- New evidence puts man in North America 50,000 years ago.
- Will A303 plan desecrate Stonehenge?
- Remember when Stonehenge was the world's largest military training camp?
- Satellites capture war damage to Syria's treasured historic sites. Jesus and Allah both wept.
- The ancient Japanese monks that mummified themselves to death.
- Woolly mammoth mummy yields well-preserved brain. Insert your own horror/sci-fi plot here...
- The hunter, the hoaxer, and the battle over Bigfoot.
- Researcher seeks crowd-funding for her research into telepathy in autistic savants.
- Did Zen ideas create the Japanese kamikaze?
- Jerusalem lurches towards open conflict over the Temple Mount.
- The science of Interstellar was deliberately speculative, says director Christopher Nolan (also: read the Daily Grail review of the movie).
- The mystery of the Devil's Bible.
- 52 of the world's most widespread myths and misconceptions, debunked.
- Epic rap battle asks if it's easier to bust myths or ghosts.
- Image(s) of the Day: Top 10 images of Comet 67P/Churyumov-Gerasimenko taken by Rosetta at less than 10km from its surface.
Quote of the Day:
Think for yourself. Question authority.
Posted for no other reason than to giggle at the absurdity of water in space. Though it does also provide some understanding of the technical (and biological) challenges of space travel...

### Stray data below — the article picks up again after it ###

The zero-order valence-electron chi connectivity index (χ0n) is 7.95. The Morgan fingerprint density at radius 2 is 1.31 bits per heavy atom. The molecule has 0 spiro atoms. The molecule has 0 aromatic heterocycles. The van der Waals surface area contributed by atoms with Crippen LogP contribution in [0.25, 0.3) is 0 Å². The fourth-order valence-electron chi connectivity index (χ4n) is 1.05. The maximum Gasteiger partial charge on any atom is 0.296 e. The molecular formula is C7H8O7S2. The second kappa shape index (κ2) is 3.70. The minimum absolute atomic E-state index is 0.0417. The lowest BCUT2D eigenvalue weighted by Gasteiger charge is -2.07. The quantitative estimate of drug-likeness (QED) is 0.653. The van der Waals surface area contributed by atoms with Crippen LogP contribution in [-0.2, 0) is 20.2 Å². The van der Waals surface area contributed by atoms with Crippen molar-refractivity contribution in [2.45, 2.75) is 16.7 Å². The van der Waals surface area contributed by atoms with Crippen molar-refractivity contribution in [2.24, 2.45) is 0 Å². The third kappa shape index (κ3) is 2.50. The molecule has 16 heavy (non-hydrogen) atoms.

- Uncovering the secrets of the Phaistos disc.
- Lost civilisation constructed massive Siberian geoglyph around 6000 years ago.
- Peru to map buried Inca capital of Cusco.
- Were water features a key part of Teotihuacan?
- DNA from a 36,000-year-old fossil confirms human-Neanderthal interbreeding.
- First Europeans survived the Ice Age.
- Four amazing mummified animals that didn't do as well as the First Europeans.
- New Zealand’s moa became extinct by the time the country’s human population had grown to just 2500.
- British Museum releases scans of artefacts to let you 3D print your own historic treasures at home.
- While the European Space Agency wants to 3D print a Moon base. You only get to print that at home if you can hold your breath for a long time...
- Missed by *that* much. X-class solar flare causes radio blackouts, though a more direct hit would have much worse consequences.
- Life may thrive under starless skies.
- Okay, which idiot is teaching our future robot overlords how to fight with katana?
- One of the world’s leading physicists has a new theory of reality.
- What if dark matter is actually a vast electric field?
- New face discovered on Mars. And we shall name it pareidolia!
- Venezuela’s everlasting lightning storm enters the record books.
- ’Ghostly presence’ created in the lab.